Reviving traditional water bodies is essential for smart cities

India's history is witness to how well-planned cities of our ancient civilisation were equipped with outstanding systems of water harvesting and drainage.

 |  4-minute read |   01-04-2017
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Most of the cities in India are grappling with the issue of demand and supply gap, with their administrations going beyond the city boundaries to lift water from distant sources to meet the rising demand.

On the other hand, these cities experience the problem of urban flooding during the monsoon. Even one intense shower can lead to water-logging, as was seen in Gurugram city last year.

The 2015 floods in Chennai are also an example of rampant development encroaching upon traditional water bodies.

An estimate suggests Bangalore has lost around 79 per cent of its water bodies due to rapid urbanisation and encroachment, with many other cities following suit.

The problem these cities face is common: most of the traditional water bodies in the cities and towns have been ignored and today these water storage structures are no more than ruins or sites of archaeological value.

These age-old structures were the strong support systems during the times when the modern infrastructural marvels didn't exist, but they were more than efficient in managing the water resources even at the time.

India's history is witness to how well-planned cities of our ancient civilisation were equipped with outstanding systems of water harvesting and drainage.


018_033117114247.jpg Ancient drainage structures at Dholavira in Kutch, Gujarat. Photo: Archaeological Survey of India

The structures were built to address the regular occurrence of problems like floods and droughts in India.

Traditional water bodies were built to harvest the rainwater and prevent any flooding into the city core and use this water for various purposes; even to tide over the situation of drought.

Besides these two main functions, water bodies provide innumerable benefits to the society.

Each region of the country had a unique structure to conserve and store the water.

In states like Rajasthan where water scarcity and drought is a common scenario, these structures were built in abundance and most of the households built following the ancient methods still have their individual water-storing structures.

But today most of these water bodies have vanished because no one claims responsibility to manage these precious resources.

Poor management of these water bodies is one of the main reasons as is encroachment of the water bodies because of urbanisation and unplanned development.

Many of the traditional water bodies have no water, but lot of solid waste and have primarily become garbage dump sites.

In rural areas, there is impetus to adopt the watershed approach and construct farm ponds and other water-harvesting structures.

Programmes like Mahatma Gandhi National Rural Employment Guarantee Act (MGNREGA) are also aligned towards these strategies of constructing water-harvesting structures to manage the drought situation or to provide extra water for irrigation purposes.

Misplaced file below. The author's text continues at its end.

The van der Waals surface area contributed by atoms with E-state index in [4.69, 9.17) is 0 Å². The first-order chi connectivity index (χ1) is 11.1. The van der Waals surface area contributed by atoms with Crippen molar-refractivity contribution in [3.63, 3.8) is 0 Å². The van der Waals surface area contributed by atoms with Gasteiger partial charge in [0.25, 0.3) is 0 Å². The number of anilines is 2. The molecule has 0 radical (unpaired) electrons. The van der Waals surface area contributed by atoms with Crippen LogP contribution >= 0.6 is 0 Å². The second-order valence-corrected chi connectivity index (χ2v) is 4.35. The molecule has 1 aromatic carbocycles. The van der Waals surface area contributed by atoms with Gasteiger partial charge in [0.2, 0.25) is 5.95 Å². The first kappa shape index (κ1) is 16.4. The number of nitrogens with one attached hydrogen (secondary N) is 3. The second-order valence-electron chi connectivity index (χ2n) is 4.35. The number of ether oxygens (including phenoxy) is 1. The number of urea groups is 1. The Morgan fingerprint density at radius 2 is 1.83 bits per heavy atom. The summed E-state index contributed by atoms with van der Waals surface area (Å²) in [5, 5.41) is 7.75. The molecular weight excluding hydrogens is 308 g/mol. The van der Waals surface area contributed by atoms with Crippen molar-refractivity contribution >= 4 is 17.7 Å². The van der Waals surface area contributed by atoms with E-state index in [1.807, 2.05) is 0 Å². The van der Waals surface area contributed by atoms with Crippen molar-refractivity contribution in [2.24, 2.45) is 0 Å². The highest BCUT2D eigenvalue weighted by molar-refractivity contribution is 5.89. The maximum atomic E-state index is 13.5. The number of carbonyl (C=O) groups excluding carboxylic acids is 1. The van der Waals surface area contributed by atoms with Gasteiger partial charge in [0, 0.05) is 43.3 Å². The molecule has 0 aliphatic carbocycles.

Rural India is still managing some of these traditional structures.

But in urban areas many water bodies are still in a dilapidated state and are on the verge of extinction as no programme or stakeholder is responsible for their management and maintenance.

But water is everyone's responsibility and as India is walking towards a water-stressed future, it becomes extremely important to save our traditional water bodies to secure our future.

The varied benefits provided by such water bodies in the urban ecosystem are of great significance.

Since they have always been subject of reverence for Indians, reviving these traditional water bodies by involving locals could be a strategy that every city needs to adopt.

Through a participatory approach, these water bodies could be revived and put to use for drinking or recreational purposes.

Additionally, these revived water bodies also help to recharge groundwater and most of the cities have over-exploited the reserves that can be recharged through local water bodies.

Even if used for recreational purposes, they will contribute to ecosystem services and when locals have access to these water bodies, they also get a sense of ownership and willingly maintain the water bodies.

The government has launched some promising initiatives like the Smart Cities, where a key area of focus is preserving and developing open spaces.

This initiative could be expanded to explicitly promote the revival of traditional water bodies to help better manage the water resources of the city besides reducing urban heat effects and promoting eco-balance, as intended in a smart city programme.

Also, the latest tools and technologies can be used for better management of these water bodies.

Our traditional water bodies have saved humankind in the past and they will save us in the future only if we care for them in the present.

Also read: Fact-checking India's growth story under Modi government


Sonia Grover and Fayaz Ahmad Malla

The authors work with The Energy and Resources Institute (TERI).

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